hospitals have had an average of 29,630 covid—i9 in patients. another 563 deaths have been recorded of people who died within 28 days of a positive covid test. it's the first time in four days that figure has been below 1000, but the numbers at the weekend are often lower due to delays in collecting the data. on average, there were 909 deaths announced every day in the last week. the total number of uk deaths is now 81,431. today, the health secretary promised that by the autumn every adult in the uk will have been offered a coronavirus vaccination. in england, new nhs centres are opening from tomorrow, in london, bristol, manchester, stevenage, surrey, birmingham and newcastle. 0ur health correspondent dominic hughes has the details. this is our best hope of escaping the coronavirus pandemic —
mass vaccination on a scale the country has never seen before. at this centre in stevenage, local nhs staff are among the first to receive the jab. everybody‘s been struggling. you know, you never know whether you're going into work and what you're finding. so by having this, we just know that we can start to work together and build...and really make a difference in terms of everyone that's out there and, hopefully, get out of this pandemic that we're in. i'm happy and excited that i got it, cos i know i'll be protecting not only myself but the people i work with. as well as the centre in stevenage, this one in manchester and five other hubs will start offering vaccinations this week. it marks a big acceleration in the vaccination programme, and it's needed if the government's going to hit its mid—february target of offering the jab to 15 million people, including some of the most vulnerable and health and care workers. in scotland, the oxford—astrazeneca vaccine will be more widely available through 1,000 gp
practices and centres. wales and northern ireland have each administered more than 70,000 vaccines. long—term ambitions go further — an announcement this morning that all over—18s could receive the jab by autumn. but that seems a long way away, while a combination of soaring hospital admissions and staff sickness is creating a crisis that is entering uncharted territory. we're seeing hospitals having to divert patients because they're too full, and that's having a knock—on effect on other hospitals, who then also become too full, and we're concerned that this will be a situation that could spread to other parts of the country. so, the situation is quite desperate. in a bid to break the transmission chain of the virus, this week will also see the start, in england, of regular rapid lateral flow testing for people who can't work from home. the tests deliver results in 30 minutes and aim to identify people who aren't showing any symptoms. but that's unlikely to ease the pressures the health service faces right now and will over the weeks to come.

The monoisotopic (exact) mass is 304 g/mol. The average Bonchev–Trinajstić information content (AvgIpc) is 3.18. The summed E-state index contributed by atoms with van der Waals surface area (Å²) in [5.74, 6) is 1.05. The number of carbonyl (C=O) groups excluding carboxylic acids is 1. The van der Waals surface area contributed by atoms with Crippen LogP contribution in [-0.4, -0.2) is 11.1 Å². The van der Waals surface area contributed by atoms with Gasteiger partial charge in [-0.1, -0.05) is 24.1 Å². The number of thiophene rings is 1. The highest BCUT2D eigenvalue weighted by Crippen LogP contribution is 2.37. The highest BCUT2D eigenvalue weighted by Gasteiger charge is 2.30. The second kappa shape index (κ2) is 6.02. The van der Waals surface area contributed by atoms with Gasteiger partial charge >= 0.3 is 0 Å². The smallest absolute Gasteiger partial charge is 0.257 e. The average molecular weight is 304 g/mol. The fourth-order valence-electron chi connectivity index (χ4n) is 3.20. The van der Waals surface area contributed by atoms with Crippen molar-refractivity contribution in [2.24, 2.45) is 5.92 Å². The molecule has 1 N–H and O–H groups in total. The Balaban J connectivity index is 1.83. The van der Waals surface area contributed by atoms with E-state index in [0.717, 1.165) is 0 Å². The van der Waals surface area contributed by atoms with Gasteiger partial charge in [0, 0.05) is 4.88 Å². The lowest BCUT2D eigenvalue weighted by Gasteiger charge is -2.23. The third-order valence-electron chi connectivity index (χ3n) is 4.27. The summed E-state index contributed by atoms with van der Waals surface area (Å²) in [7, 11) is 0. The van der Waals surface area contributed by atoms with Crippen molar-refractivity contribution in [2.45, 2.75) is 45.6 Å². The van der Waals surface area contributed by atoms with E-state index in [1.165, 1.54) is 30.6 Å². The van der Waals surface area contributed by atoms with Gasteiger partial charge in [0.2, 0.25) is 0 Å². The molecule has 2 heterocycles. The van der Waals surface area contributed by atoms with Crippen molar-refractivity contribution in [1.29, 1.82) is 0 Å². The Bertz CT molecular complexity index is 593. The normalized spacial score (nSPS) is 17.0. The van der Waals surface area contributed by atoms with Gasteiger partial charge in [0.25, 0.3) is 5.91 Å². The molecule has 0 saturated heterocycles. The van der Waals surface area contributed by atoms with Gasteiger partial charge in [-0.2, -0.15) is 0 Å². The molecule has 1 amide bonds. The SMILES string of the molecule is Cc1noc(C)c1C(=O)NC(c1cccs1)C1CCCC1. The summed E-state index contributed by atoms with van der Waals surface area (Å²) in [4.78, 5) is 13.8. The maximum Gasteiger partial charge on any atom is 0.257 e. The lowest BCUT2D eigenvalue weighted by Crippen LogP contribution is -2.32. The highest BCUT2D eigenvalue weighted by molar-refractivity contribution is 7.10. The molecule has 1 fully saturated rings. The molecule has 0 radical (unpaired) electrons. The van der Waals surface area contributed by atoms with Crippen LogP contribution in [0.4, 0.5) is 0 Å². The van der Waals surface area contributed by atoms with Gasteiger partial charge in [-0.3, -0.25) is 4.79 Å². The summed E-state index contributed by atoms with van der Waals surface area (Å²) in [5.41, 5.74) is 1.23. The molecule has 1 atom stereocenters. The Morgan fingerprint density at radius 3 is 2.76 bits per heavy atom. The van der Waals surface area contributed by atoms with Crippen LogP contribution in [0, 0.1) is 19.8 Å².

dominic hughes, bbc news. and professor chris whitty — the chief medical officer for england — will be on bbc breakfast and the today programme tomorrow morning and he'll also be taking the audience's questions on 5live and the bbc news channel at 8:30. it's emerged that building owners are being asked to sign a "gagging clause", when they apply to a government fund for the removal of dangerous cladding. part of the contract they're asked to sign requires them not to communicate with journalists, without government permission. campaigners say there should be scrutiny where the government says the agreements are standard commercial ones. our home affairs correspondent tom symondsjoins me now. tom, campaigners unhappy... very unhappy. this is for applications to a government fund, £1.6 billion fund set up to speed the removal of the dangerous cladding. the applications are from building owners and sometimes building owners and sometimes building managers, including